Written by Ben Larcombe.
Last Sunday (12th November 2017), I played in my fourth ever racketlon tournament - the 2017 Robin Hood Classic in Nottingham. If you've got no idea what racketlon is, you can find out more about it here.
In short, racketlon is "the ironman of racket sports". To have any chance of winning, you need to be at least half-decent at table tennis, badminton, squash, and tennis - and ideally very good at one or two of them.
In my first racketlon tournament, back in September 2016, I got smashed. Sure, I won the table tennis easily but I got hammered in badminton, squash and tennis. Since then, I've joined my local squash club and I actually managed to finish runner-up in the Men's C event in Nottingham last week - beating two solid players in the quarter and semi-finals.
I really enjoy playing racketlon, but I do feel the pressure of being the "table tennis expert" in the hall. Everyone is expecting me to win my table tennis matches really comfortably, and because the racketlon scoring system is 'every point counts', I really do need to win the table tennis as close to 21-0 as possible.
Not Getting a Proper Knock-Up
One of the problems with racketlon tournaments is the shortage of table tennis tables for knocking-up on. At the Robin Hood Classic, there were just three tables (and perhaps 15-20 eager players wanting to knock-up before their first match). At the last tournament I played in (the 2017 Kent Open) there was only one table tennis table!
This can make getting a proper knock very difficult. The temptation for me is to just leave it and try to make the best of the two-minutes you get before you play your first actual match. After all, I feel a bit silly making a fuss about getting a knock-up when I'm easily the best table tennis player in my band.
That was what I did at my second and third racketlon tournaments. I went onto the table cold and without any sort of knock-up. It didn't go well.
Granted, at both tournaments I was playing an opponent who could actually play table tennis. But still, I felt awful. I was slow, sleepy, and scared to go for any proper shots. I won those table tennis games 21-16 and 21-13 - which isn't enough when you consider how weak I am at badminton, squash, and tennis.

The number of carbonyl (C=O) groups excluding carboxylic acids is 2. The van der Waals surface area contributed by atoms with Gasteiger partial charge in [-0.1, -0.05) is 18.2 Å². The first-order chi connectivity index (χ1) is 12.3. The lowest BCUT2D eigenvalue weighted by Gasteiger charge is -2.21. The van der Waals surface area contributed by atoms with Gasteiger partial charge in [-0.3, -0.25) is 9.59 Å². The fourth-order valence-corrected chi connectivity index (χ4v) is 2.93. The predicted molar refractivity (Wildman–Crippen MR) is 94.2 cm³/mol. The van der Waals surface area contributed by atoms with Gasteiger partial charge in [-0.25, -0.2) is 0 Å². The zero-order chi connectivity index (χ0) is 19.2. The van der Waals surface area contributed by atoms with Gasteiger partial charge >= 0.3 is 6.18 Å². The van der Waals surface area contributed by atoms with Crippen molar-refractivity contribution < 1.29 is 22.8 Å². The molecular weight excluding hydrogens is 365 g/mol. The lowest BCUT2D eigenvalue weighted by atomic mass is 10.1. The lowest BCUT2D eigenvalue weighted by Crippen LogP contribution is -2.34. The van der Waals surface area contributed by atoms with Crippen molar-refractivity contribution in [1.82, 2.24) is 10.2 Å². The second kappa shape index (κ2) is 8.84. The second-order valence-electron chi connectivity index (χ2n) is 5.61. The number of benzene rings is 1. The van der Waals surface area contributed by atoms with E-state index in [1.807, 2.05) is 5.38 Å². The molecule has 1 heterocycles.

Making Sure You Get a Good Knock
This time was going to be different. I decided to arrive 30 minutes before any of the matches began and an hour before my first match - because even if you have a later start time, once the matches begin it becomes really difficult to get a proper knock-up as the tables are constantly being used for matches.
Once I walked into the hall, I immediately got my bat and a ball out of my bag and started looking for somebody to knock-up with. I was 'circling' for 10 minutes.
Another problem with racketlon tournaments is that there are usually only a handful of players that can play table tennis - or at least play in an orthodox way that you can knock-up with. I needed to find one of these players.
Fortunately, I spotted Connor Green (the current U11 English national table tennis champion). Perfect. I managed to get a decent 10 minutes hitting with him.
For whatever reason, it takes me a really long time to warm-up/knock-up and start feeling ready to play. When I used to play competitive table tennis, I would usually try and knock up for 45 minutes before playing my first match of the day! So, ideally, I could have done with more than 10 minutes with Connor. But it was an awful lot better than nothing.
My first match was at 9.30am against a player whose best sport is table tennis and who plays in a local league. I managed to win 21-5, which set me up really nicely to win that racketlon match. If I hadn't of got that knock-up with Connor I reckon that could have very easily turned into another 21-13 (or something like that) and I probably would have ended up losing the match.
You Gotta Fight For Your Right...
Often you have to be a bit 'pushy' in order to get onto a practice table and have a decent knock-up at a tournament. This isn't something I particularly enjoy doing but it is necessary if you're serious about playing your best. After all, none of the other players have any more of a right to be knocking up than you do. They don't "own" the tables their on.
I remember being at the English National Championships one year and having to knock up 12 players to a table! There was "cross-knocking" on every table, but not only that. On some tables, there were three pairs sharing each half!
So pair #1 would do a forehand to forehand rally whilst pair #2 did a backhand to backhand rally. When pair #1's rally broke down, pair #3 would jump onto that diagonal. When their forehand to forehand rally broke down, pair #5 would start hitting forehands. It was insane!
If all the tables are taken at a tournament, don't be scared to ask to cross-knock. I tend to approach a table that has players on it that are good enough to keep the ball in their half but not so good that their going to make me feel rubbish. That's not great for your confidence just before a match!
Whatever you do... just make sure you get a good knock-up before your match.
Otherwise, all that work you've put in over the last few months in the training hall, and all the time and money you've spent entering the tournament, it's all for nothing, if you end up going onto the table cold and losing to a player who got there early and spent half an hour getting themselves warmed up and ready to play.
Ben Larcombe is both co-owner at Eastfield and a #TeamEastfield sponsored player. He is also the founder Expert Table Tennis which includes; a popular blog, two podcasts, numerous coaching resources, and a thriving online community.